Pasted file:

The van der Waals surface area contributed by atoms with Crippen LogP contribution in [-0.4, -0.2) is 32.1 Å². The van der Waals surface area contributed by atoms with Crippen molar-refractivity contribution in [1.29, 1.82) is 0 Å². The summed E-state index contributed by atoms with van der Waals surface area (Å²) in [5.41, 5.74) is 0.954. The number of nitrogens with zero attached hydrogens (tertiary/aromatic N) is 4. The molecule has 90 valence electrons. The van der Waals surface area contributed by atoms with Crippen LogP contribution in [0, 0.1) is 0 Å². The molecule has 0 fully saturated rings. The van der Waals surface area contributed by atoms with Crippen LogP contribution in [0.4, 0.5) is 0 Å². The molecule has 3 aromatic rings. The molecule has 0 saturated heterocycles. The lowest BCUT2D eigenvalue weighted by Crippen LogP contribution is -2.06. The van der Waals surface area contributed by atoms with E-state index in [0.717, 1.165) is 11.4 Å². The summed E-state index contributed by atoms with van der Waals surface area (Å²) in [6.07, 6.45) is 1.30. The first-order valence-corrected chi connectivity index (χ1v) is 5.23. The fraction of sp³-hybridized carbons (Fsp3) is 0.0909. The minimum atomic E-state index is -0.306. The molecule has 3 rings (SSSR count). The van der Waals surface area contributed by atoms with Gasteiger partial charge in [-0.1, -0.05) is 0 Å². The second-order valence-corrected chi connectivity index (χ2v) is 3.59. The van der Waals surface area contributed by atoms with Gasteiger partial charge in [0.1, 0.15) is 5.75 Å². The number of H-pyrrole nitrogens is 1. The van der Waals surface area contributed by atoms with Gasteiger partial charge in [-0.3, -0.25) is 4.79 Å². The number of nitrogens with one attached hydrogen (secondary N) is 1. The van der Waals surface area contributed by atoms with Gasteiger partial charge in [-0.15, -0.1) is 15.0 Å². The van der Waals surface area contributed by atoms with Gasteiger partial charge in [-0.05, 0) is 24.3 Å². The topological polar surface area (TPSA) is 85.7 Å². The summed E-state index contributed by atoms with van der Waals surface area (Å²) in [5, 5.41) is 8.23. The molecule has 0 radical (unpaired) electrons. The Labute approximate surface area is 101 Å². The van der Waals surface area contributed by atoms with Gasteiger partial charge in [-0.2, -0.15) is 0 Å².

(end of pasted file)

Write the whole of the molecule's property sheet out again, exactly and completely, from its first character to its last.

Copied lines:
The van der Waals surface area contributed by atoms with Crippen LogP contribution in [-0.4, -0.2) is 32.1 Å². The van der Waals surface area contributed by atoms with Crippen molar-refractivity contribution in [1.29, 1.82) is 0 Å². The summed E-state index contributed by atoms with van der Waals surface area (Å²) in [5.41, 5.74) is 0.954. The number of nitrogens with zero attached hydrogens (tertiary/aromatic N) is 4. The molecule has 90 valence electrons. The van der Waals surface area contributed by atoms with Crippen LogP contribution in [0, 0.1) is 0 Å². The molecule has 0 fully saturated rings. The van der Waals surface area contributed by atoms with Crippen LogP contribution in [0.4, 0.5) is 0 Å². The molecule has 3 aromatic rings. The molecule has 0 saturated heterocycles. The lowest BCUT2D eigenvalue weighted by Crippen LogP contribution is -2.06. The van der Waals surface area contributed by atoms with E-state index in [0.717, 1.165) is 11.4 Å². The summed E-state index contributed by atoms with van der Waals surface area (Å²) in [6.07, 6.45) is 1.30. The first-order valence-corrected chi connectivity index (χ1v) is 5.23. The fraction of sp³-hybridized carbons (Fsp3) is 0.0909. The minimum atomic E-state index is -0.306. The molecule has 3 rings (SSSR count). The van der Waals surface area contributed by atoms with Gasteiger partial charge in [-0.1, -0.05) is 0 Å². The second-order valence-corrected chi connectivity index (χ2v) is 3.59. The van der Waals surface area contributed by atoms with Gasteiger partial charge in [0.1, 0.15) is 5.75 Å². The number of H-pyrrole nitrogens is 1. The van der Waals surface area contributed by atoms with Gasteiger partial charge in [-0.3, -0.25) is 4.79 Å². The number of nitrogens with one attached hydrogen (secondary N) is 1. The van der Waals surface area contributed by atoms with Gasteiger partial charge in [-0.15, -0.1) is 15.0 Å². The van der Waals surface area contributed by atoms with Gasteiger partial charge in [-0.05, 0) is 24.3 Å². The topological polar surface area (TPSA) is 85.7 Å². The summed E-state index contributed by atoms with van der Waals surface area (Å²) in [5, 5.41) is 8.23. The molecule has 0 radical (unpaired) electrons. The Labute approximate surface area is 101 Å². The van der Waals surface area contributed by atoms with Gasteiger partial charge in [-0.2, -0.15) is 0 Å².